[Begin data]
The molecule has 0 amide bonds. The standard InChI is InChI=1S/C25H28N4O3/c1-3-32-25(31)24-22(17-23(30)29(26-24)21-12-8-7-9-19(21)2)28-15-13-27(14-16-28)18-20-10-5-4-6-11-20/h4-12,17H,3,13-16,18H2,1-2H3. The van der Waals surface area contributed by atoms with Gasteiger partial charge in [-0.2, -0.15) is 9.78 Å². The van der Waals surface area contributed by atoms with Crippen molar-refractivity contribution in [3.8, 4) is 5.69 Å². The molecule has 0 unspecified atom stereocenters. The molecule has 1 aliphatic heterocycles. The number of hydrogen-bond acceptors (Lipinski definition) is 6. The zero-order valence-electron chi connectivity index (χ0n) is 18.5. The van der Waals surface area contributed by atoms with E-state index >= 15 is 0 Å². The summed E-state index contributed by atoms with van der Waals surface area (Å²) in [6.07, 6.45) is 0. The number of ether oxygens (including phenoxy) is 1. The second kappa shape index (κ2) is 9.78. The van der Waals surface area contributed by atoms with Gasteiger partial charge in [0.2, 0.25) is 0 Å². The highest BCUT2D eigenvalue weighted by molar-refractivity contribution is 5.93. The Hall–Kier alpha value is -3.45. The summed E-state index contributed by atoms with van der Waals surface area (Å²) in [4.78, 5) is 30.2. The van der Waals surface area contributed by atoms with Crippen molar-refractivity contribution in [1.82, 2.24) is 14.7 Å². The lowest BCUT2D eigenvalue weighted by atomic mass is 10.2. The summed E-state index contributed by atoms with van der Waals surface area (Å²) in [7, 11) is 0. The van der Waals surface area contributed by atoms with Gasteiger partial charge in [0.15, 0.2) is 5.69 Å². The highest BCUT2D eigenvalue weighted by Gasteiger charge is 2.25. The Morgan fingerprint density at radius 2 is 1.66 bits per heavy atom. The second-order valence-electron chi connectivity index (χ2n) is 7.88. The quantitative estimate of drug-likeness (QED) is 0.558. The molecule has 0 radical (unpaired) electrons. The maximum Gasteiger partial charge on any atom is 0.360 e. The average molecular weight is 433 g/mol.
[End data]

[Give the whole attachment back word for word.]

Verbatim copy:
The molecule has 0 amide bonds. The standard InChI is InChI=1S/C25H28N4O3/c1-3-32-25(31)24-22(17-23(30)29(26-24)21-12-8-7-9-19(21)2)28-15-13-27(14-16-28)18-20-10-5-4-6-11-20/h4-12,17H,3,13-16,18H2,1-2H3. The van der Waals surface area contributed by atoms with Gasteiger partial charge in [-0.2, -0.15) is 9.78 Å². The van der Waals surface area contributed by atoms with Crippen molar-refractivity contribution in [3.8, 4) is 5.69 Å². The molecule has 0 unspecified atom stereocenters. The molecule has 1 aliphatic heterocycles. The number of hydrogen-bond acceptors (Lipinski definition) is 6. The zero-order valence-electron chi connectivity index (χ0n) is 18.5. The van der Waals surface area contributed by atoms with E-state index >= 15 is 0 Å². The summed E-state index contributed by atoms with van der Waals surface area (Å²) in [6.07, 6.45) is 0. The number of ether oxygens (including phenoxy) is 1. The second kappa shape index (κ2) is 9.78. The van der Waals surface area contributed by atoms with Gasteiger partial charge in [0.2, 0.25) is 0 Å². The highest BCUT2D eigenvalue weighted by molar-refractivity contribution is 5.93. The Hall–Kier alpha value is -3.45. The summed E-state index contributed by atoms with van der Waals surface area (Å²) in [4.78, 5) is 30.2. The van der Waals surface area contributed by atoms with Crippen molar-refractivity contribution in [1.82, 2.24) is 14.7 Å². The lowest BCUT2D eigenvalue weighted by atomic mass is 10.2. The summed E-state index contributed by atoms with van der Waals surface area (Å²) in [7, 11) is 0. The van der Waals surface area contributed by atoms with Gasteiger partial charge in [0.15, 0.2) is 5.69 Å². The highest BCUT2D eigenvalue weighted by Gasteiger charge is 2.25. The Morgan fingerprint density at radius 2 is 1.66 bits per heavy atom. The second-order valence-electron chi connectivity index (χ2n) is 7.88. The quantitative estimate of drug-likeness (QED) is 0.558. The molecule has 0 radical (unpaired) electrons. The maximum Gasteiger partial charge on any atom is 0.360 e. The average molecular weight is 433 g/mol.